The 30 top education policy tweeters, 2012

A year ago, I compiled a list of the top education policy tweeters, as measured by Klout.com. As with any such list, there was no shortage of outrage and ire—over the measuring stick, over the people I inadvertently left out, over the wisdom (or lack thereof) of developing such a ranking at all. Yet, undeterred, I’m back for an update—because it’s fun, because it’s interesting, and because it’s August.

So I present to you the latest and greatest list, circa 2012:

Top 30 Education Policy Organizations and Individuals for Online Influence,
as Measured by Klout, August 2012

2012 Rank

Name

Twitter Handle

Klout Score Aug 2012

2011 Rank

1

Arne Duncan

 @arneduncan

83

8

2

Diane Ravitch

 @DianeRavitch

82

1

3

Randi Weingarten

 @rweingarten

80

13

4

Michelle Rhee

 @m_rhee

79

5

5

Education Next

@educationnext

78

N/A

6

Education Week

 @educationweek

74

2

7

U.S. Education Department

 @usedgov

71

3

8

Tom Vander Ark

 @tvanderark

70

20

9

Huffington Post Education

 @HuffPostEdu

68

3

10

AFT

@aftunion

66

N/A

10

Mike Klonsky

 @mikeklonsky

66

12

10

Anthony Cody

@anthonycody

66

N/A

13

ASCD

 @ASCD

65

6

13

Sam Chaltain

 @samchaltain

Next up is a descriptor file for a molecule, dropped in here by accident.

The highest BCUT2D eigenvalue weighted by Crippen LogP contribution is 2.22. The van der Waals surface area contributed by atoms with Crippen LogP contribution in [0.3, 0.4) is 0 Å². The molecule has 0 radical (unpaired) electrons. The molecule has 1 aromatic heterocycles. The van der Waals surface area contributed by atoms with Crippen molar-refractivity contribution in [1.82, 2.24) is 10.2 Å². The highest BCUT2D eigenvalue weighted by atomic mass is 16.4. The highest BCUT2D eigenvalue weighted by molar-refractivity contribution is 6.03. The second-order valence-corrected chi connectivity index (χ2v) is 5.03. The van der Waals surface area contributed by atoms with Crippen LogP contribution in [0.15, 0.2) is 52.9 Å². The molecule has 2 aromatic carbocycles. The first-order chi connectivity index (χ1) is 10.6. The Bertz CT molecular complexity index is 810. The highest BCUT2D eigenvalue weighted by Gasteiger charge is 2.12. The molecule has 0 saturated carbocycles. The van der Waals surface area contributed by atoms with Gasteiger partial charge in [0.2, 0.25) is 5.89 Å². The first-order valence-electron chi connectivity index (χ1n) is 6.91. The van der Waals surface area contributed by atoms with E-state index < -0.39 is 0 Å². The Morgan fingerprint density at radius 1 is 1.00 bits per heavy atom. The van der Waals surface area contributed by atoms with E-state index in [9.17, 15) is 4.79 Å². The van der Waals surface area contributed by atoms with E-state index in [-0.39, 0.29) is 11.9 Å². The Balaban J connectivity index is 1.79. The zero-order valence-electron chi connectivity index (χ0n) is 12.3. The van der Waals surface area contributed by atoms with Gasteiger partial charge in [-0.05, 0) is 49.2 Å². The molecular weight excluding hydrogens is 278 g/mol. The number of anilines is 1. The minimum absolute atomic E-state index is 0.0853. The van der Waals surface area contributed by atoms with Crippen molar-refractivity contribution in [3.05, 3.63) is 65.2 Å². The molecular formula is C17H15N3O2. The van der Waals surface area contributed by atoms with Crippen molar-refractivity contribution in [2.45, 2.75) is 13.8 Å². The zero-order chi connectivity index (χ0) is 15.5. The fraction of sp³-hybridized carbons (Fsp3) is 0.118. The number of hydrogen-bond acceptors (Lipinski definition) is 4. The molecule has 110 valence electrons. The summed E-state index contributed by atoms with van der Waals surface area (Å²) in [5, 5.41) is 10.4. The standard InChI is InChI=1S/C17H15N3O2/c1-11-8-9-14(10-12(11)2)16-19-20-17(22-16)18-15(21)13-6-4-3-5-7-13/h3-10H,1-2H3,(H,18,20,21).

65

N/A

15

Joy Resmovits

@joyresmovits

64

N/A

15

Alfie Kohn

 @alfiekohn

64

8

17

Alexander Russo

 @alexanderrusso

63

22

17

Motoko Rich

@motokorich

63

N/A

17

Justin Hamilton

 @edpresssec

63

6

17

NEA Today

 @NEA Today

63

13

21

Politics K12

@politicsk12

62

N/A

21

Michael Petrilli

 @michaelpetrilli

62

13

21

Students First

 @StudentsFirstHQ

62

13

21

NewSchools Venture Fund

@nsvf

62

N/A

21

The Frustrated Teacher

@tfteacher

62

N/A

21

Education Trust

 @edtrust

62

17

21

Dana Goldstein

 @DanaGoldstein

62

10

21

Education Sector

 @educationsector

62

17

21

 Patrick Riccards

 @Eduflack

62

22

21

Nancy Flanagan

@nancyflanagan

62

N/A

 

So what do we learn from the new list? First, it looks a whole lot like the old list; two-thirds of the names are the same. And the groups and people who fell off the list—such as 50Can, the Hechinger Report, and Leonie Haimson—didn’t fall far; they just missed the cut-off by a point or two. This consistency strikes me as rather remarkable, especially considering that Klout recently updated its metrics.

Still, there was some movement on the list, with Arne (Duncan) assuming the throne as Education Policy Social Media King, Randi (Weingarten) rocketing to third place, Tom Vander Ark moving up to eighth, and the AFT, Anthony Cody, and (yes, shameless self promotion) Education Next landing on the top-ten list as new entrants this year. Welcomes are also warranted for a quartet of journalists: Joy Resmovits of the Huffington Post, Motoko Rich, new to the edu-beat at the New York Times, and the dynamic duo of Alyson Klein and Michele McNeil of Education Week’s Politics K-12.

Let the festivities and the hand-wringing begin. Whom did I forget this year? Remind me again why Klout is stupid. And most importantly, let me know what you make of this list, and its meaning for the education policy debate today. The comments section is OPEN!

This post was originally published on the Education Next blog.

More By Author